That completes the Nikkors in my kit. I do however have a really cool 80-200, f4 "CRASH" zoom Nikkor that is surprisingly sharp for how cheap it was. I found one on e-bay for $110. I bust it out ever now and then if I'm shooting hand-held action scenes (don't go there). The lens's construction means that you don't twist it to zoom in, you literally pull it back and forth (don't) to change focal lengths. It's a really cool look and when you get used to it, you can create some awesome crash zoom effects. The other cool thing is that the focus point does not change throughout the entire zoom range. Get one! They're mad :)
SO! They were the very first lenses I ever purchased and I still use them today on my biggest shoots. Every now and then I get temped to go and browse the e-bay seller listings for others...there's a super speed set (24mm f2, 35mm f1.4, 50m f1.2 105mm f1.8) but they're double the price. I think you're better off with the Rokinon's I'm about to talk about. That being said, there's something special about the old Nikkors that are just, well, hard to beat. It's almost as if you can feel that they have been in the hands of other artists and seen amazing things over the years. I love 'em. Anyway, I have now replaced the 15, 24, 35 and 85 with my new Rokinon/Samyang Cine primes and I have been LOVING the results. These lenses are worth every single dollar, and that includes shipping and taxes hehe :)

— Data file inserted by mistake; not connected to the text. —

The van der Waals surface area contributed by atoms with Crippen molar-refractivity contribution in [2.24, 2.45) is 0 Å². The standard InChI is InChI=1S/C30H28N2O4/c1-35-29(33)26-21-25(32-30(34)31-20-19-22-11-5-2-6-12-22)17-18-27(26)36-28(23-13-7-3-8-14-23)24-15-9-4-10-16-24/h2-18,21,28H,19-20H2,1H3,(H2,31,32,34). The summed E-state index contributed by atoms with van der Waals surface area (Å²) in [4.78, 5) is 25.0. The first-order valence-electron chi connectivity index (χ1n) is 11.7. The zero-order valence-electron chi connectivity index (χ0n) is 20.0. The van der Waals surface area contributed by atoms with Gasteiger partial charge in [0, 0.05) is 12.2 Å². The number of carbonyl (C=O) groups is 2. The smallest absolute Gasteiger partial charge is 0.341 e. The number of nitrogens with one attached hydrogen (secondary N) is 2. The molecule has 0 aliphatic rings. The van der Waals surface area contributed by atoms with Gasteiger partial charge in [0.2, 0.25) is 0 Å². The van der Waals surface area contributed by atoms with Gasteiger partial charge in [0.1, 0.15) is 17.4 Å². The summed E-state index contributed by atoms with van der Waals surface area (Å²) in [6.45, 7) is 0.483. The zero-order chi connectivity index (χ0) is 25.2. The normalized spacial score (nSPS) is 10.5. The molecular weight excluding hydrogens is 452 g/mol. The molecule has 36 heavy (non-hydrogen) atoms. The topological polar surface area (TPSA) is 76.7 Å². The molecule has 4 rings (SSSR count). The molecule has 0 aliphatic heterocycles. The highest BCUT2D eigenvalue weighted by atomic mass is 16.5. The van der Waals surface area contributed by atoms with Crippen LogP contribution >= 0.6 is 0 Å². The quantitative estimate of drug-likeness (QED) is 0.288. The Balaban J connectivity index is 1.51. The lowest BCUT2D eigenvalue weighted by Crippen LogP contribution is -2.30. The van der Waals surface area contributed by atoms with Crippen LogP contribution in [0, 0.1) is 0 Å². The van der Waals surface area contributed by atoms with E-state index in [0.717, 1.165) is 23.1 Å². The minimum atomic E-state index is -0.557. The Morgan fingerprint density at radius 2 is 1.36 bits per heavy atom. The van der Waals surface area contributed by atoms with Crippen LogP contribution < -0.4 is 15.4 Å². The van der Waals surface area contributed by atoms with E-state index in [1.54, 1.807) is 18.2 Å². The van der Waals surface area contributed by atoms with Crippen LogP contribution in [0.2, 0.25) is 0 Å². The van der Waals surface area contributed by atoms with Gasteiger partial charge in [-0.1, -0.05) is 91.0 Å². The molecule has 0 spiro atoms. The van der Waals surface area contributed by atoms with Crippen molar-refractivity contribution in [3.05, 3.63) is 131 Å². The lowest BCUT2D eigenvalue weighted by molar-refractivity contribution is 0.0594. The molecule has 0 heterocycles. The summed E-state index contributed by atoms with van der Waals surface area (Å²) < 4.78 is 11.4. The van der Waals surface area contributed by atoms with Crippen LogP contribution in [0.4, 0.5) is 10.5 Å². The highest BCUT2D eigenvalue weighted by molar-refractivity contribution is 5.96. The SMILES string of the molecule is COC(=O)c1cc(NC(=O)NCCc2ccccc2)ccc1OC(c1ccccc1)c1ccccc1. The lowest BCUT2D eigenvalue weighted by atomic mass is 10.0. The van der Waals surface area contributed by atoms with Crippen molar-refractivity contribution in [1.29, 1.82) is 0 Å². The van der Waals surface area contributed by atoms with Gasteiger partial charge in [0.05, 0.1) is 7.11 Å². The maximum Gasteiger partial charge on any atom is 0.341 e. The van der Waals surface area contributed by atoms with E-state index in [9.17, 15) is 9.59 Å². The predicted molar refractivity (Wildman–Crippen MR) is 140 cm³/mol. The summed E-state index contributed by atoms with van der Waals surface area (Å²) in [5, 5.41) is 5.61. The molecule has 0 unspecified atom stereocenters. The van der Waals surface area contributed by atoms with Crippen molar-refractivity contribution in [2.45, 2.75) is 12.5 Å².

When it comes to shooting films, time is of the essence. I like to make use of that time making creative decisions, not technical ones. The less I have to worry about technically, the better I am creatively. Don't get me wrong, I love problem solving but having lenses that are all "geared" towards cinema, straight out of the box, is a big deal. This also means I can better communicate with the director and my crew because my mind isn't thinking about weather or not the lens I chose will reach the matte-box or be compatible with my follow focus for example.
I'm not going to profile these bad boys like I did the Nikkors. Honestly, I've only TESTED THEM and shot a few things professionally at this stage so I don't know what I could write, other than:
> They're REALLY affordable (compared to anything)
> They're very sharp (from f2.5 onwards, some of them are sharp wide open!)
> They're SUPER FAST (Most of them opening up to T1.5, that's a whole extra stop of light)